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White Collar Crimes in Suffolk County

White Collar Crime in Suffolk

White-collar crime refers to fraudulent practices, including corruption, carried out by corporations, professionals, government agencies, and individuals to acquire or retain illegitimate financial gain or financial advantage. Various criminal activities are classified as white-collar crimes, but the motive for white-collar crime, generally, is financial. Such crimes are mostly carried out without the use or threat of violence and they are typically based on a violation of trust, deceit, fraud, and concealment. In Massachusetts, the Bureaus at the Attorney General Office are responsible for investigating and prosecuting the bulk of white-collar crimes. However, these Bureaus cooperate with other law enforcement agencies to track, investigate, and prosecute white-collar crimes across Massachusetts. While white-collar crime can be perpetrated by individuals, such crimes are mainly committed by professionals, corporate bodies, and government agencies.

The types of crimes generally classified as white-collar include,

Credit card fraud: This includes wrongfully obtaining the information of another person’s credit card and using such information for any unauthorized financial transaction. Such transactions include using the credit card for purchases, using the credit card as security for a debt, and so on. Credit card fraud in Suffolk County is primarily regulated by the Massachusetts General Laws on Crimes Against Property and penalties range from imprisonment to fines reaching $10,000.

Healthcare fraud: This includes using dishonest health claims for financial gain. Such dishonest health claims include billing a non-covered service as part of a covered one, obtaining a subsidized prescription and reselling them at higher prices, prescribing unnecessary treatment in order to increase health bills, among other things. Offenders are tried and sentenced in accordance with the Massachusetts General Laws on False Health Care Claims.

Insurance Fraud: This includes filing false insurance claims to receive attendant benefits. Insurance fraud cuts across several insurance policies, including life, health, fire, automobile policies, and so on. Insurance fraud can be hard fraud or soft fraud. Hard fraud refers to deliberately planning to cause a loss in order to receive the insurance payment agreed on the insurance policy. Soft fraud occurs when a person exceeds the scope of their insurance claim by exaggerating the relevant facts. Insurance fraud in Suffolk County is primarily regulated by the Massachusetts General Laws on fraudulent insurance policy claims, fraudulent motor vehicle insurance policy claims, and fraudulently obtaining benefits under insurance contracts.

Mail fraud: Broadly, any fraud involving the United States Postal Service is referred to as mail fraud. There are usually legal elements the prosecution must prove before an individual can be guilty of mail fraud. Mail fraud is a federal crime and is primarily governed by 18 US Code Chapter 63.

Embezzlement: Under Massachusetts Law is a form of larceny. However, embezzlement involves an initial lawful control of the property but a subsequent unlawful appropriation of the said property. The Massachusetts General Law on Larceny General Provisions deals with embezzlement and associated penalties. Awarded penalties often depend on the value of the property and the defendant’s criminal history.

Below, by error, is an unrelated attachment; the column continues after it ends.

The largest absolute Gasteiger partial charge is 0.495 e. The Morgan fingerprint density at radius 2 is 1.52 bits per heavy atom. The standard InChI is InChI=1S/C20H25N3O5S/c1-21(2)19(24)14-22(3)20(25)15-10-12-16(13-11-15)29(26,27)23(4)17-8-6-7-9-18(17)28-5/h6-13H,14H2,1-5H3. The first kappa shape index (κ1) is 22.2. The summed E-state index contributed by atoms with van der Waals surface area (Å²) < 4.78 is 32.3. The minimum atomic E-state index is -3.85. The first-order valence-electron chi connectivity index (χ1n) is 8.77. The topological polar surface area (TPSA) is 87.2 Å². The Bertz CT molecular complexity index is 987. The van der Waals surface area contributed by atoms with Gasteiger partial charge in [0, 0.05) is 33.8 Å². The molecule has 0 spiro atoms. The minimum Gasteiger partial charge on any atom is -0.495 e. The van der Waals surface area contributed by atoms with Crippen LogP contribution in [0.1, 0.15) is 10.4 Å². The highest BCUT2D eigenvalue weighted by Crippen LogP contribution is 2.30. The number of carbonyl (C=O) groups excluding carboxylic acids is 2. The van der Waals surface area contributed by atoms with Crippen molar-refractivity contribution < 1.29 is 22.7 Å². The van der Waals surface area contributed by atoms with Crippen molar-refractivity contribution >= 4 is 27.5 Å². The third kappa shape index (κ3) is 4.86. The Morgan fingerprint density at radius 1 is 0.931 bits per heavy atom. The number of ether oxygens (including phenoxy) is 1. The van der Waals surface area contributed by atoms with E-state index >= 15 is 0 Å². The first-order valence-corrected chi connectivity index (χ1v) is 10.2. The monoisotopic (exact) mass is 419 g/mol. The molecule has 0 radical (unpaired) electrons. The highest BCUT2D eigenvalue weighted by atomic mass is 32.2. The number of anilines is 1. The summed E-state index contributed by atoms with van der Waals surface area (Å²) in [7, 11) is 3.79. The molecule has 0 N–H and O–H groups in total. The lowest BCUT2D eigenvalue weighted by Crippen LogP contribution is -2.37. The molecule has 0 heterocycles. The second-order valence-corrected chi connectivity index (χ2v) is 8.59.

Money Laundering is the crime of making money acquired from illicit activities appear legitimate. Money laundering in Suffolk County is criminalized by the Massachusetts General Law on Money Laundering and the penalties can be severe.

Mortgage Fraud includes obtaining or profiting from a mortgage loan by intentionally falsifying information in relevant documents or by misrepresentation as defined under The Massachusetts General Laws against false material statements in connection with a mortgage lending process.

Corporate Fraud: This involves a company participating in illegal or unethical activities to get or retain a financial advantage. Corporate fraud can be large scale and its effect on the general economy can be more obvious. Corporate fraud is criminalized by various Massachusetts General laws relating to fraud.

Tax Fraud is associated with lying on tax documents or falsifying relevant records to reduce tax liabilities. Tax fraud in Suffolk County is criminalized by different laws, including the Massachusetts General Law on Tax Evasion.

A Suffolk County Conservative Party Chairman was found guilty of defrauding the Suffolk County Sheriff’s Office. In 2018, the White Collar & Public Integrity Division of the Massachusetts Attorney General Office Bureaus recovered nearly $900,000 in restitution, from White-Collar crimes.

What are White Collar Crime Punishments in Suffolk County?

Depending on the crime and other circumstances surrounding the case, white-collar crimes are punishable by imprisonment, fines, or other sentences, the law may permit.

Suffolk County considers white-collar crimes as a serious offense, due to the general negative effect such crimes have on the economy, particularly when they are committed on a large scale. Since multiple crimes are classified as white-collar crimes, there is no single punishment against the crime as a whole. The punishments vary based on the type of white-collar crime committed, although they may seem milder than those imposed for street crime convictions. For example, the penalty for armed robbery may include life imprisonment or imprisonment for any term of years. The least period of imprisonment is five years. For white-collar crimes, the gravity of the penalties may be more apparent in the hefty fines imposed on the offender rather than the prison terms but this is not always the case. Law enforcement in Suffolk County takes all crimes seriously and prosecutors pursue the toughest punishments. An individual convicted for

  1. Healthcare fraud may be liable to a fine of up to $10,000 or a maximum prison sentence of two and one-half years in a jail or house of correction, or a maximum prison sentence of five years in state prison. In some cases, the offender may suffer both a term of imprisonment and a fine. The offender may also be subject to civil proceedings.
  2. False insurance policy claims may be liable to a maximum prison sentence of five years in state prison or a prison sentence between six months and two and one-half years in jail, or a fine between $500 and $10,000. The offender may also be liable for the fine and a prison sentence.